Interdisciplinarity and Transdisciplinarity – Creating Maps for the Maze and our Labyrinth

This post is republished from the Shaping Interdisciplinary Practices in Europe Project (SHAPE-ID) website. SHAPE-ID is an EU-funded project addressing the challenge of improving interdisciplinary cooperation between the Arts, Humanities and Social Sciences (AHSS) and STEM (Sciences, Technology, Engineering and Mathematics) and other disciplines.

by Keisha Taylor Wesselink – Research Fellow (SHAPE-ID)

The labyrinth is something that you cannot help entering. Once inside it, you have no idea where you are, you feel lost, you are robbed of a sense of direction, but perhaps that does not matter. You will never see the whole design, but you can live with that. There are terrors within the labyrinth but there is also love. The centre may not be where you think it is or where you want it to be. But humans desire pattern and shape and design. They spin thread, they tell stories, they build structures. There is meaning to be made, meaning to be excavated.

Charlotte Higgens author of Red Thread: On Mazes and Labyrinths

Flat labyrinth by Joachim Aspenlaub Blattboldt

I first came to ‘interdisciplinarity’ as a subject when I studied for an MSc and a PhD in Web Science. However, in essence I was a practitioner long before I ever used the term. Indeed, many of us are, even if we don’t give it the name. For what should underlie and inform interdisciplinarity is courage, curiosity, creativity and reflection. It should be characterised by mutual respect, co-creation, trusted, equal and diverse partnerships. Interdisciplinarity should aim to uncover new ways of looking at the world, identify problems, find solutions and rethink impact to benefit our shared humanity. The modern concept of a ‘discipline’ is relatively new, dating to the late nineteenth and early twentieth centuries. Given the complexity of the interconnectedness of our problems we must rethink how we teach and do research, drawing inspiration from the past and all cultures.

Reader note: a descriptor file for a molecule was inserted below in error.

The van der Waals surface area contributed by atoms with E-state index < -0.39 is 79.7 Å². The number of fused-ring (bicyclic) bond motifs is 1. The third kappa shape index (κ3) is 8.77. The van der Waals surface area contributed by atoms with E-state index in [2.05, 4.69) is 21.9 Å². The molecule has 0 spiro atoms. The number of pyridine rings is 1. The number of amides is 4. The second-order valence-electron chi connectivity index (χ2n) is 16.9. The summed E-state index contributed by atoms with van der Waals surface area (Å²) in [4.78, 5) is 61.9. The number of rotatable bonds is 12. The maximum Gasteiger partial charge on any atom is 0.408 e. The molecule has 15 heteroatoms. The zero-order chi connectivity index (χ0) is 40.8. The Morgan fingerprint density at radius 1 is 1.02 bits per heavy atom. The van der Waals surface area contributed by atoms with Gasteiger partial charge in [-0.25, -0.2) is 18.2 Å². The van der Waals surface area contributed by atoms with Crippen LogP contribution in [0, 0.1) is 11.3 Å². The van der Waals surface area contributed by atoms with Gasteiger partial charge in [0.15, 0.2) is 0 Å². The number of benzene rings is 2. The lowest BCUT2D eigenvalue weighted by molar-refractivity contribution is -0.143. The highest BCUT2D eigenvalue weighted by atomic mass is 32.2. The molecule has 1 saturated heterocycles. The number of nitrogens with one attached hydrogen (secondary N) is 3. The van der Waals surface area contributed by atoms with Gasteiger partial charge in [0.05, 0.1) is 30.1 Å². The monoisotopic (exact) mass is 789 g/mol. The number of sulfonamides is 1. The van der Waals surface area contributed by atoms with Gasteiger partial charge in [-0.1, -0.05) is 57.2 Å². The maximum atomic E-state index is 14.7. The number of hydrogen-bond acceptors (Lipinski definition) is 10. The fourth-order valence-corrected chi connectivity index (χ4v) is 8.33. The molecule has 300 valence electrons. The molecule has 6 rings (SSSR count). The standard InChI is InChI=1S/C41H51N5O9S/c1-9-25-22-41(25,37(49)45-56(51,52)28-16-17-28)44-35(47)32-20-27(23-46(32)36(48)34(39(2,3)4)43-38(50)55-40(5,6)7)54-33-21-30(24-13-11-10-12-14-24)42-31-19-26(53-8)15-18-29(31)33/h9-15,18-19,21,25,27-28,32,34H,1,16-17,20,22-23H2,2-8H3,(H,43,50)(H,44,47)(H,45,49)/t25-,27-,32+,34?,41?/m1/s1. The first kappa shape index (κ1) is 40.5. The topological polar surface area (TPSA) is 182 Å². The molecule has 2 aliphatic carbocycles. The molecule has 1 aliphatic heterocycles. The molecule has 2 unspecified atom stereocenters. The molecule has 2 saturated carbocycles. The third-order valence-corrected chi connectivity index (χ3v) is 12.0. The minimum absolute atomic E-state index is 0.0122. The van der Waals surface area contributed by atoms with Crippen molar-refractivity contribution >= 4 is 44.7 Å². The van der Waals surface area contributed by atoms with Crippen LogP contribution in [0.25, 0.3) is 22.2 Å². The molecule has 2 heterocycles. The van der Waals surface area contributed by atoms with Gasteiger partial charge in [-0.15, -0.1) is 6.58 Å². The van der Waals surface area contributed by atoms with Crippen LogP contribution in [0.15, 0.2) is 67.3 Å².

This idea of interdisciplinarity is evident in my work on technology policy, internet governance, open and big data with people from the technology, business, non-profit and government worlds. This can be seen in my work which focuses on supporting communities to take asset-based approaches, and my experience working in multicultural London and Trinidad and Tobago. For me, interdisciplinarity and the freedom to go beyond boundaries should lie at the heart of research and education. Despite persisting obstacles, I would hazard a guess that many academics and teachers wish for this as well.